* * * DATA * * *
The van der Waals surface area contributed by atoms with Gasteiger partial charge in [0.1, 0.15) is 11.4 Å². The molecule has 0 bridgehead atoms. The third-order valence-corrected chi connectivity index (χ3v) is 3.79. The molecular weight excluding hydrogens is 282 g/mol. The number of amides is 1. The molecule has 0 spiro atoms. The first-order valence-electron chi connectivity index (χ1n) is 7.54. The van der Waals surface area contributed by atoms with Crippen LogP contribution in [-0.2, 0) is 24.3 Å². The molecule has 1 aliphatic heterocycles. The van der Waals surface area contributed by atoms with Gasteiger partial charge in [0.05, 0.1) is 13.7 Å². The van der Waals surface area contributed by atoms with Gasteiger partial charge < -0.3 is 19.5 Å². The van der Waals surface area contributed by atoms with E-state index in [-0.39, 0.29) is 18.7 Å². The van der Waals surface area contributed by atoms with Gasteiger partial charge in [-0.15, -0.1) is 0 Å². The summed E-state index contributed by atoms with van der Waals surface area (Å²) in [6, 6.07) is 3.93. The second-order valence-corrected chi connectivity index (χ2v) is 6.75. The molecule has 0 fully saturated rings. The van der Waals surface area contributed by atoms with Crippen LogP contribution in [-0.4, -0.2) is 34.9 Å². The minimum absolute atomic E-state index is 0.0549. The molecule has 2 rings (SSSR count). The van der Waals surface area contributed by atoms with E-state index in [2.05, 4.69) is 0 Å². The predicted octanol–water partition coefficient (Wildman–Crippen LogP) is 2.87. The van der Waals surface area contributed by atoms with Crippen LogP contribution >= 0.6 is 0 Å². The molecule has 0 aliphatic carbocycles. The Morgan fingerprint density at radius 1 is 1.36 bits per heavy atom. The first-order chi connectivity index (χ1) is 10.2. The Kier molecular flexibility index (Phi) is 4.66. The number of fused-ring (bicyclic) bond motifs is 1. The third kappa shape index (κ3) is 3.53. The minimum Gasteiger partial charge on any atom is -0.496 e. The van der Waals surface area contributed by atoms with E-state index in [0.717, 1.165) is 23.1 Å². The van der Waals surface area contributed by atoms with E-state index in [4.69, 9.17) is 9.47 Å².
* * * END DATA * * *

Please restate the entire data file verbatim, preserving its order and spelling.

The van der Waals surface area contributed by atoms with Gasteiger partial charge in [0.1, 0.15) is 11.4 Å². The molecule has 0 bridgehead atoms. The third-order valence-corrected chi connectivity index (χ3v) is 3.79. The molecular weight excluding hydrogens is 282 g/mol. The number of amides is 1. The molecule has 0 spiro atoms. The first-order valence-electron chi connectivity index (χ1n) is 7.54. The van der Waals surface area contributed by atoms with Crippen LogP contribution in [-0.2, 0) is 24.3 Å². The molecule has 1 aliphatic heterocycles. The van der Waals surface area contributed by atoms with Gasteiger partial charge in [0.05, 0.1) is 13.7 Å². The van der Waals surface area contributed by atoms with Gasteiger partial charge < -0.3 is 19.5 Å². The van der Waals surface area contributed by atoms with E-state index in [-0.39, 0.29) is 18.7 Å². The van der Waals surface area contributed by atoms with Gasteiger partial charge in [-0.15, -0.1) is 0 Å². The summed E-state index contributed by atoms with van der Waals surface area (Å²) in [6, 6.07) is 3.93. The second-order valence-corrected chi connectivity index (χ2v) is 6.75. The molecule has 0 fully saturated rings. The van der Waals surface area contributed by atoms with Crippen LogP contribution in [-0.4, -0.2) is 34.9 Å². The minimum absolute atomic E-state index is 0.0549. The molecule has 2 rings (SSSR count). The van der Waals surface area contributed by atoms with E-state index in [2.05, 4.69) is 0 Å². The predicted octanol–water partition coefficient (Wildman–Crippen LogP) is 2.87. The van der Waals surface area contributed by atoms with Crippen LogP contribution >= 0.6 is 0 Å². The molecule has 0 aliphatic carbocycles. The Morgan fingerprint density at radius 1 is 1.36 bits per heavy atom. The first-order chi connectivity index (χ1) is 10.2. The Kier molecular flexibility index (Phi) is 4.66. The number of fused-ring (bicyclic) bond motifs is 1. The third kappa shape index (κ3) is 3.53. The minimum Gasteiger partial charge on any atom is -0.496 e. The van der Waals surface area contributed by atoms with E-state index in [0.717, 1.165) is 23.1 Å². The van der Waals surface area contributed by atoms with E-state index in [4.69, 9.17) is 9.47 Å².